He may have won his fight against extradition to his homeland, but Russian property tycoon Sergei Polonsky’s battle to remain a free man on Cambodian soil is not yet over.
A criminal case against the businessman will begin in Preah Sihanouk Provincial Court on July 4, officials said yesterday, though one prosecutor who spoke on condition of anonymity believes the tycoon’s freedom is all but guaranteed.
“He committed a minor crime, so the decision will be light for him,” the prosecutor said of the intentional violence and illegal detention charges faced by Polonsky.
“The judge will convict him with a suspended sentence or drop charges against him. [But] we will wait and see the decision.”
Polonsky, 41, is accused of threatening six boatmen with a knife, locking them in a bathroom and forcing them to jump overboard during a boat journey through waters off the coast of Sihanoukville in late 2012.
Polonsky’s lawyer, Benson Samay, was equally confident yesterday of a positive outcome for the tycoon – who is wanted in Russia on fraud charges related to a failed $176 million property development.
“His case will be fine,” Samay said, before hanging up.
The case against the businessman has been postponed twice already, first after a request for a delay from Polonsky’s lawyer, and a second time when the court assigned a new judge to oversee proceedings.
Polonsky owns and lives on Koh Dek Koul, an island off Sihanoukville.
A billionaire before the global financial crisis, according to Forbes magazine, Polonsky has promised to invest millions of dollars in development and tourism projects in the area.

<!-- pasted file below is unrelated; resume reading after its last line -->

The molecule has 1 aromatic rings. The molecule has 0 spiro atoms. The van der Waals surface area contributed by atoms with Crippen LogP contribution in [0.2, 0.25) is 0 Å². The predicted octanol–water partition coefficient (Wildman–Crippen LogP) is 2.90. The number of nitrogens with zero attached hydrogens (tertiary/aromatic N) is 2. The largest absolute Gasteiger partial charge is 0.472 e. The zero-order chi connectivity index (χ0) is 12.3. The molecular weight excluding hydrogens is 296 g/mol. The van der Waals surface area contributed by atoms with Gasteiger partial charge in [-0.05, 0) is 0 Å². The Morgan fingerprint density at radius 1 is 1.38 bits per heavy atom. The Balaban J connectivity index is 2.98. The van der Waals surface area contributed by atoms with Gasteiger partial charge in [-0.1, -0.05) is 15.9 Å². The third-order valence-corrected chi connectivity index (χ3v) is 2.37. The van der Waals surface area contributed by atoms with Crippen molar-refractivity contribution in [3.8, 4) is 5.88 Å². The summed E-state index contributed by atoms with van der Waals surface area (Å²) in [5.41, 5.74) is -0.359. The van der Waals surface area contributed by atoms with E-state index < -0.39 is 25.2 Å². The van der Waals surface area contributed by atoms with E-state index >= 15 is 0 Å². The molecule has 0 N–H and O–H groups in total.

Despite the boatmen withdrawing their complaints weeks after the alleged violence in exchange for a combined $20,000, Polonsky and fellow Russians Konstantin Baglay and Alexander Karachinsky spent several months in prison in early 2013 following their arrest at sea.
Polonsky, who did not respond to a request for comment yesterday, was first granted bail in April 2013 on the conditions that he stay in the country and report regularly to authorities.
Upon his release, however, he travelled to Israel, where he expressed an interest in gaining citizenship status.
He later returned to Cambodia, where he was dramatically arrested on Koh Rong in November after his details were posted on Interpol’s website and Russia issued a warrant for his arrest.
But Polonsky – who was once punched by a rival Russian billionaire during a live television forum – was released on bail again in January after the Court of Appeal decided to suspend his extradition.
Polonsky’s bid to remain in Cambodia was won on April 25 this year when the Supreme Court ruled that it could not extradite him because “Cambodia and Russia do not have an extradition agreement”.
Following the decision, Polonsky’s lawyer, Samay, said his client would continue to work on development projects in Sihanoukville, including on “many islands”.
“It’s difficult for Cambodia to find people like Polonsky, and Cambodia needs development, especially on the islands,” he said.
Following his first arrest, Polonsky wrote an open letter to King Norodom Sihamoni outlining plans for his multimillion-dollar developments.
During his time in Preah Sihanouk Provincial Prison, Polonsky, the former owner of property firm Mirax, frequently used social media sites to garner public support for his release.